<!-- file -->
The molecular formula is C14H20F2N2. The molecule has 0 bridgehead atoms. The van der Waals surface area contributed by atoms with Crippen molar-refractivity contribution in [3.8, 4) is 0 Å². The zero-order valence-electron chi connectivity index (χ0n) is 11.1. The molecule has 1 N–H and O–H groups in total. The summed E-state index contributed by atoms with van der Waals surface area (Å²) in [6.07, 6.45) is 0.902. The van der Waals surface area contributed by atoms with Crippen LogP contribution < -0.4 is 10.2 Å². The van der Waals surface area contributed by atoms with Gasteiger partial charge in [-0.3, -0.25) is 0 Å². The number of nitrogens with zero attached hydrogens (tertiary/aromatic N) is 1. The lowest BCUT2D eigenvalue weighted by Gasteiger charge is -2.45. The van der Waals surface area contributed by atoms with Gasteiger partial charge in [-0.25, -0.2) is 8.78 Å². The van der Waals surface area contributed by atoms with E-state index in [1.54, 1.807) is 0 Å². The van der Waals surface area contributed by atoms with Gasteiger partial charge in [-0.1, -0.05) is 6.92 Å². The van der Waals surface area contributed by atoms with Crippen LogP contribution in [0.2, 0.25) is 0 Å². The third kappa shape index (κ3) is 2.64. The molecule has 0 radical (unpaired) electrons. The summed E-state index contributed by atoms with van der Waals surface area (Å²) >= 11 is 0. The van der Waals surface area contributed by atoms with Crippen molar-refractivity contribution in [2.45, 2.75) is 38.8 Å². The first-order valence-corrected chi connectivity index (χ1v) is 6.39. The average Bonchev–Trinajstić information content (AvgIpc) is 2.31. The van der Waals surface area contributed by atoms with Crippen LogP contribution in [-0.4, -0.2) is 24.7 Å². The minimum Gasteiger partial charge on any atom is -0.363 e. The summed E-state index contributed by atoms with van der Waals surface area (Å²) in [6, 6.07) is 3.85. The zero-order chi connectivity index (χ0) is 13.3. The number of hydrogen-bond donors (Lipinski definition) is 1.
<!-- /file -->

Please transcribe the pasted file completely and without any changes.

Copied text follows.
The molecular formula is C14H20F2N2. The molecule has 0 bridgehead atoms. The van der Waals surface area contributed by atoms with Crippen molar-refractivity contribution in [3.8, 4) is 0 Å². The zero-order valence-electron chi connectivity index (χ0n) is 11.1. The molecule has 1 N–H and O–H groups in total. The summed E-state index contributed by atoms with van der Waals surface area (Å²) in [6.07, 6.45) is 0.902. The van der Waals surface area contributed by atoms with Crippen LogP contribution < -0.4 is 10.2 Å². The van der Waals surface area contributed by atoms with Gasteiger partial charge in [-0.3, -0.25) is 0 Å². The number of nitrogens with zero attached hydrogens (tertiary/aromatic N) is 1. The lowest BCUT2D eigenvalue weighted by Gasteiger charge is -2.45. The van der Waals surface area contributed by atoms with Gasteiger partial charge in [-0.25, -0.2) is 8.78 Å². The van der Waals surface area contributed by atoms with E-state index in [1.54, 1.807) is 0 Å². The van der Waals surface area contributed by atoms with Gasteiger partial charge in [-0.1, -0.05) is 6.92 Å². The van der Waals surface area contributed by atoms with Crippen LogP contribution in [0.2, 0.25) is 0 Å². The third kappa shape index (κ3) is 2.64. The molecule has 0 radical (unpaired) electrons. The summed E-state index contributed by atoms with van der Waals surface area (Å²) >= 11 is 0. The van der Waals surface area contributed by atoms with Crippen molar-refractivity contribution in [2.45, 2.75) is 38.8 Å². The first-order valence-corrected chi connectivity index (χ1v) is 6.39. The average Bonchev–Trinajstić information content (AvgIpc) is 2.31. The van der Waals surface area contributed by atoms with Crippen LogP contribution in [-0.4, -0.2) is 24.7 Å². The minimum Gasteiger partial charge on any atom is -0.363 e. The summed E-state index contributed by atoms with van der Waals surface area (Å²) in [6, 6.07) is 3.85. The zero-order chi connectivity index (χ0) is 13.3. The number of hydrogen-bond donors (Lipinski definition) is 1.